Effectively assembling and managing a roster of agencies is critical to meeting marketing’s goals. To pave the way for a smooth agency selection process, seek internal alignment on business needs and agency evaluation criteria with other business units, such as IT, sales and service, and dedicate time and resources to a collaborative, conversational agency search.

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Frequently asked questions

The marketing organization is the team responsible for developing, executing and measuring promotional, advertising and branding strategies that appeal to the needs of a target audience with the goal of driving sales. A marketing organization must apply a deep understanding of market trends, customer behavior, competitors and data and analytics to ensure their strategies are effective.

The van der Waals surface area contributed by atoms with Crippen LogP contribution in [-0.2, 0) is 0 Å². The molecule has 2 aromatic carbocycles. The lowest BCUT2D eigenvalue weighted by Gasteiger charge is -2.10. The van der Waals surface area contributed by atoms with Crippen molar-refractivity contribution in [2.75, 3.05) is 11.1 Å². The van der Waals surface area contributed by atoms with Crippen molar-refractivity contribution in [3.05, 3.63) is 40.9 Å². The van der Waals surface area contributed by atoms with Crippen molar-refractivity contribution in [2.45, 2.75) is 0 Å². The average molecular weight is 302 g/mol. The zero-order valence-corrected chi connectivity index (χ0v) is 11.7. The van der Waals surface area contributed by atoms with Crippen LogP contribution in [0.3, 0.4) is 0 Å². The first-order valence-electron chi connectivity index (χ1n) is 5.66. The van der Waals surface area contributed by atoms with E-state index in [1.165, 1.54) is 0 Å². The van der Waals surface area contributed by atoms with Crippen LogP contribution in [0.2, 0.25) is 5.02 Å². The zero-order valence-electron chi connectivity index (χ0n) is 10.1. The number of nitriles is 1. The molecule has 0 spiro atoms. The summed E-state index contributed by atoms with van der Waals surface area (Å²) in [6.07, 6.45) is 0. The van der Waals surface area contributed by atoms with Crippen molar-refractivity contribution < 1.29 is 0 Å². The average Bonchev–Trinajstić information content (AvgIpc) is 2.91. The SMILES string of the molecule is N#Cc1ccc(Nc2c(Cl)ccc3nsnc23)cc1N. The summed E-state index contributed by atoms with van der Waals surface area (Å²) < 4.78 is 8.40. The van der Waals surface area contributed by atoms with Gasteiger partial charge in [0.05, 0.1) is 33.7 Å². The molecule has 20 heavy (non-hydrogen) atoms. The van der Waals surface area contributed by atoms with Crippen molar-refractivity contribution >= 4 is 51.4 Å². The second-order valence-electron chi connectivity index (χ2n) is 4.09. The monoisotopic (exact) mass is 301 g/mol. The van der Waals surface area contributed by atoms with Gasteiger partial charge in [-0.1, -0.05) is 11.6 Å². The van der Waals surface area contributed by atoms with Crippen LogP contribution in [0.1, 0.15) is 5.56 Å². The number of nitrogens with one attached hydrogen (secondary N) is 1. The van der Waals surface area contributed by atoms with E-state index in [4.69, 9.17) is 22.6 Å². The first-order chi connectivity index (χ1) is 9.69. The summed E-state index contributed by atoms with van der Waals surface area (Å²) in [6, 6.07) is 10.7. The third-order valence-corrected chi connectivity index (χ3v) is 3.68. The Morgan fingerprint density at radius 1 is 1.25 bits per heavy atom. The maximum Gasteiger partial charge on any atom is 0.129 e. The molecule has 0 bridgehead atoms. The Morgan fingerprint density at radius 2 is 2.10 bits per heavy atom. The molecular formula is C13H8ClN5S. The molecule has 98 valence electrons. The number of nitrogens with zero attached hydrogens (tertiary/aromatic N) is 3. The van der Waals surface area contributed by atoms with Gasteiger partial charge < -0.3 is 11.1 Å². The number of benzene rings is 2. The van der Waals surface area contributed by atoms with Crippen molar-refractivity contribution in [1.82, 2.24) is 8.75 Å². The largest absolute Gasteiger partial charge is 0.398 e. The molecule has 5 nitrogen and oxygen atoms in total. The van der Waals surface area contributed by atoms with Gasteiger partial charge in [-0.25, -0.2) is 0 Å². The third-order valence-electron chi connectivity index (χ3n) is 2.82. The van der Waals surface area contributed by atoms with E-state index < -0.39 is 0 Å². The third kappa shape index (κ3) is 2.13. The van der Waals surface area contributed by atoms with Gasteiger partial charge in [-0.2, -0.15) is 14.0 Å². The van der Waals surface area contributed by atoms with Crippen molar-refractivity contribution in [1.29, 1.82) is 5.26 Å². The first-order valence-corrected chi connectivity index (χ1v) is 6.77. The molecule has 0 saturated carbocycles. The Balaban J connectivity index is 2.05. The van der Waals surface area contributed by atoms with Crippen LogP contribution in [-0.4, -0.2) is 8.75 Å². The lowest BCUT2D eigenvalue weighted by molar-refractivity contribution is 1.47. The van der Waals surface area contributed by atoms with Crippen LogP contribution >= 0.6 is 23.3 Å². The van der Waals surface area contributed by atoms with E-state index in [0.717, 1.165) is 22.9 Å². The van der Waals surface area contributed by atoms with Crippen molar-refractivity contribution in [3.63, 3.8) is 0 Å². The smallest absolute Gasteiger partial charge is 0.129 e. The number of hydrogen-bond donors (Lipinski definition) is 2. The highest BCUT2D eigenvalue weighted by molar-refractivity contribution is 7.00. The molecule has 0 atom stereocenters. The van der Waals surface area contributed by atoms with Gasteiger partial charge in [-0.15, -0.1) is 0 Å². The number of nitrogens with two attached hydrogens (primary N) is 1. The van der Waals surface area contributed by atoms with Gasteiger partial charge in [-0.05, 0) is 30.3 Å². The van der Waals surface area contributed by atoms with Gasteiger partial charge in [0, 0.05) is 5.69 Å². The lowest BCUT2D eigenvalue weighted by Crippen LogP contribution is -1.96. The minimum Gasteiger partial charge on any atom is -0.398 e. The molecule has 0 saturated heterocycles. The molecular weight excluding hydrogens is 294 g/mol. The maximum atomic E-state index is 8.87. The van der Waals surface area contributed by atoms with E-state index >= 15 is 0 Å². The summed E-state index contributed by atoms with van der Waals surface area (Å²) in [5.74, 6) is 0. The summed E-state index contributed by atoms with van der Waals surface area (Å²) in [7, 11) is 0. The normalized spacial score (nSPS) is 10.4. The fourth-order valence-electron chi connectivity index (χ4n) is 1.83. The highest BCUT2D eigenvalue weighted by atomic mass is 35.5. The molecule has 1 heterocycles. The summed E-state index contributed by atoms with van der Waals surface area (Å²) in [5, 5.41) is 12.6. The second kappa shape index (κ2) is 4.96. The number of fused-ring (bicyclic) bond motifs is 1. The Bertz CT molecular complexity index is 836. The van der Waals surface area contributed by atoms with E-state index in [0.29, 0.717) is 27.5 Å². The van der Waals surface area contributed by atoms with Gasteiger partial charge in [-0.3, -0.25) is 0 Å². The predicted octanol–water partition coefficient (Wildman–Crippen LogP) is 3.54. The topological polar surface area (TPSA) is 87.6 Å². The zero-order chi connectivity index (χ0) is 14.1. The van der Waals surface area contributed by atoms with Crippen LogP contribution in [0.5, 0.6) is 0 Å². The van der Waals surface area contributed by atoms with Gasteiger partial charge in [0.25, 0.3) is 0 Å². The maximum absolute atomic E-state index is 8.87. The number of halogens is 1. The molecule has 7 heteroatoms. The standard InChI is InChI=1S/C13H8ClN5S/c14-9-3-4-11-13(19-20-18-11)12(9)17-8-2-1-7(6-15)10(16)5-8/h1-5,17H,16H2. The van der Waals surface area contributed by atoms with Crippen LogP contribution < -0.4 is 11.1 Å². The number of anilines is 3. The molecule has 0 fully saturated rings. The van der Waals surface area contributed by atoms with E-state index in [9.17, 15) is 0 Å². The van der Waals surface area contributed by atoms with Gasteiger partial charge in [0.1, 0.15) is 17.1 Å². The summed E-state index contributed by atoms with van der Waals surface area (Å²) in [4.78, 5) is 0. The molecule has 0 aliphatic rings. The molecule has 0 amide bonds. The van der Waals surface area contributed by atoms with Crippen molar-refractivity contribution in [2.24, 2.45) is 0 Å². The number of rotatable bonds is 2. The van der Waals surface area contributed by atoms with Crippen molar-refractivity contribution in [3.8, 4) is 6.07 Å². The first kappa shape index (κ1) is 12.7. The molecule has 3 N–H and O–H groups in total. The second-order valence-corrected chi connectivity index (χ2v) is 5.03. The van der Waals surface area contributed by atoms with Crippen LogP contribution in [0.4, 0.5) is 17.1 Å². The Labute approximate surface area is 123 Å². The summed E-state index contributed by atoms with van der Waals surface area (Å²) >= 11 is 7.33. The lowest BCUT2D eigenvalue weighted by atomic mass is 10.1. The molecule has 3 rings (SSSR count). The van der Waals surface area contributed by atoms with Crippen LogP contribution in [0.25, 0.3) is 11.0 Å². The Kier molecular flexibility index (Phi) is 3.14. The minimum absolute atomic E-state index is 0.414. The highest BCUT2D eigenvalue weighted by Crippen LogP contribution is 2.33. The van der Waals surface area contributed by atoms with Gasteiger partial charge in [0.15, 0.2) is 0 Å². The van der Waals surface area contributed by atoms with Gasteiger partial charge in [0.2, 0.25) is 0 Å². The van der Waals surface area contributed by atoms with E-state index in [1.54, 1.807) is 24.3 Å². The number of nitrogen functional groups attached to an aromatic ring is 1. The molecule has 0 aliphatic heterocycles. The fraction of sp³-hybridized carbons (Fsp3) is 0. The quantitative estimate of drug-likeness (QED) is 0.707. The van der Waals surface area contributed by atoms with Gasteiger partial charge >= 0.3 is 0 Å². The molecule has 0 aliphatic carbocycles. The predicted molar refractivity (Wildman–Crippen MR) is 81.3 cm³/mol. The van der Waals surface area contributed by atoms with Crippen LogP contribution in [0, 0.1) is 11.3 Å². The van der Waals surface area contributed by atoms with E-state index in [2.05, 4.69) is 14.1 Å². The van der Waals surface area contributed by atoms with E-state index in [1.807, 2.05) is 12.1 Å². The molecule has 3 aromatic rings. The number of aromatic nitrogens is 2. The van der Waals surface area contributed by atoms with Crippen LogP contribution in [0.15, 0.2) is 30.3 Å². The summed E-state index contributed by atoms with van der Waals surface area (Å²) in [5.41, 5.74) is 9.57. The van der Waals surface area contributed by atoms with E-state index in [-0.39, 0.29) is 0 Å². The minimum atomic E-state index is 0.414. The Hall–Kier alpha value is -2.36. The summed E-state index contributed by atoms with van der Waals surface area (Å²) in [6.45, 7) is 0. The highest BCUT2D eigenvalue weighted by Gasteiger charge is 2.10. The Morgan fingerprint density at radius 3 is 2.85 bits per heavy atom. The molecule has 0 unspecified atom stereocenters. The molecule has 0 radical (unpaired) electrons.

CMOs in operationally complex organizations must balance the need for control over the marketing organization with the need to respond to market changes with speed and agility.  Building a growth-focused marketing organization requires knowing how and where to centralize the marketing function, while developing and retaining top talent and maintaining a cost-effective, collaborative agency mix. 

Talent plays a critical role in creating a more effective marketing organization. As customer journeys become more complex, a range of new marketing skills are necessary to meet changing consumer demands and business goals. Increased competition for marketing talent — and talent’s increased expectations of employers — add to the challenge of finding the right skill sets.